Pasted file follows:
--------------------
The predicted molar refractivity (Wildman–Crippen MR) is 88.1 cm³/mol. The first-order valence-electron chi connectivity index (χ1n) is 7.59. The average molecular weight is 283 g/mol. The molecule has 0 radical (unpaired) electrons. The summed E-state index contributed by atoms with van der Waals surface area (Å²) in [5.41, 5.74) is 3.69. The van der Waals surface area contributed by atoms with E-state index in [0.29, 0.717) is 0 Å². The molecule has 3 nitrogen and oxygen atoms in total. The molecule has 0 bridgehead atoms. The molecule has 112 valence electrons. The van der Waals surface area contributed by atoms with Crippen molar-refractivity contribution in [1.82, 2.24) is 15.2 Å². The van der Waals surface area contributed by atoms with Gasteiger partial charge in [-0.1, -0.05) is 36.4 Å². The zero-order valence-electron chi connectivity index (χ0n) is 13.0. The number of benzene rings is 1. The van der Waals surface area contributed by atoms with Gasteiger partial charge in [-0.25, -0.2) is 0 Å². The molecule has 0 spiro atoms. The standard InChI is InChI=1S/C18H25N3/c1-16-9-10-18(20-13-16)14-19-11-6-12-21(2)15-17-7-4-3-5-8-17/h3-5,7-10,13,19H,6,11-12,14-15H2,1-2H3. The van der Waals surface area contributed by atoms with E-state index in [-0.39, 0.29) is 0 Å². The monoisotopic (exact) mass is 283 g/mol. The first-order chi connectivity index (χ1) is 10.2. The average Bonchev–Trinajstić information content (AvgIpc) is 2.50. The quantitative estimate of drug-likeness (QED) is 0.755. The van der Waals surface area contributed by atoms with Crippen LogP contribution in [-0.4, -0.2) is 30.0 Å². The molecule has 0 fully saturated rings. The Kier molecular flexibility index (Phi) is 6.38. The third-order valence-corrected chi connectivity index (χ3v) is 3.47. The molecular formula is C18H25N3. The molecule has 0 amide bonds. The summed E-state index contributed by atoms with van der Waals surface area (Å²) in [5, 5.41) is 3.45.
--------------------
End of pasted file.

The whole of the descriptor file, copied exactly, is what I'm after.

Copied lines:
The predicted molar refractivity (Wildman–Crippen MR) is 88.1 cm³/mol. The first-order valence-electron chi connectivity index (χ1n) is 7.59. The average molecular weight is 283 g/mol. The molecule has 0 radical (unpaired) electrons. The summed E-state index contributed by atoms with van der Waals surface area (Å²) in [5.41, 5.74) is 3.69. The van der Waals surface area contributed by atoms with E-state index in [0.29, 0.717) is 0 Å². The molecule has 3 nitrogen and oxygen atoms in total. The molecule has 0 bridgehead atoms. The molecule has 112 valence electrons. The van der Waals surface area contributed by atoms with Crippen molar-refractivity contribution in [1.82, 2.24) is 15.2 Å². The van der Waals surface area contributed by atoms with Gasteiger partial charge in [-0.1, -0.05) is 36.4 Å². The zero-order valence-electron chi connectivity index (χ0n) is 13.0. The number of benzene rings is 1. The van der Waals surface area contributed by atoms with Gasteiger partial charge in [-0.25, -0.2) is 0 Å². The molecule has 0 spiro atoms. The standard InChI is InChI=1S/C18H25N3/c1-16-9-10-18(20-13-16)14-19-11-6-12-21(2)15-17-7-4-3-5-8-17/h3-5,7-10,13,19H,6,11-12,14-15H2,1-2H3. The van der Waals surface area contributed by atoms with E-state index in [-0.39, 0.29) is 0 Å². The monoisotopic (exact) mass is 283 g/mol. The first-order chi connectivity index (χ1) is 10.2. The average Bonchev–Trinajstić information content (AvgIpc) is 2.50. The quantitative estimate of drug-likeness (QED) is 0.755. The van der Waals surface area contributed by atoms with Crippen LogP contribution in [-0.4, -0.2) is 30.0 Å². The molecule has 0 fully saturated rings. The Kier molecular flexibility index (Phi) is 6.38. The third-order valence-corrected chi connectivity index (χ3v) is 3.47. The molecular formula is C18H25N3. The molecule has 0 amide bonds. The summed E-state index contributed by atoms with van der Waals surface area (Å²) in [5, 5.41) is 3.45.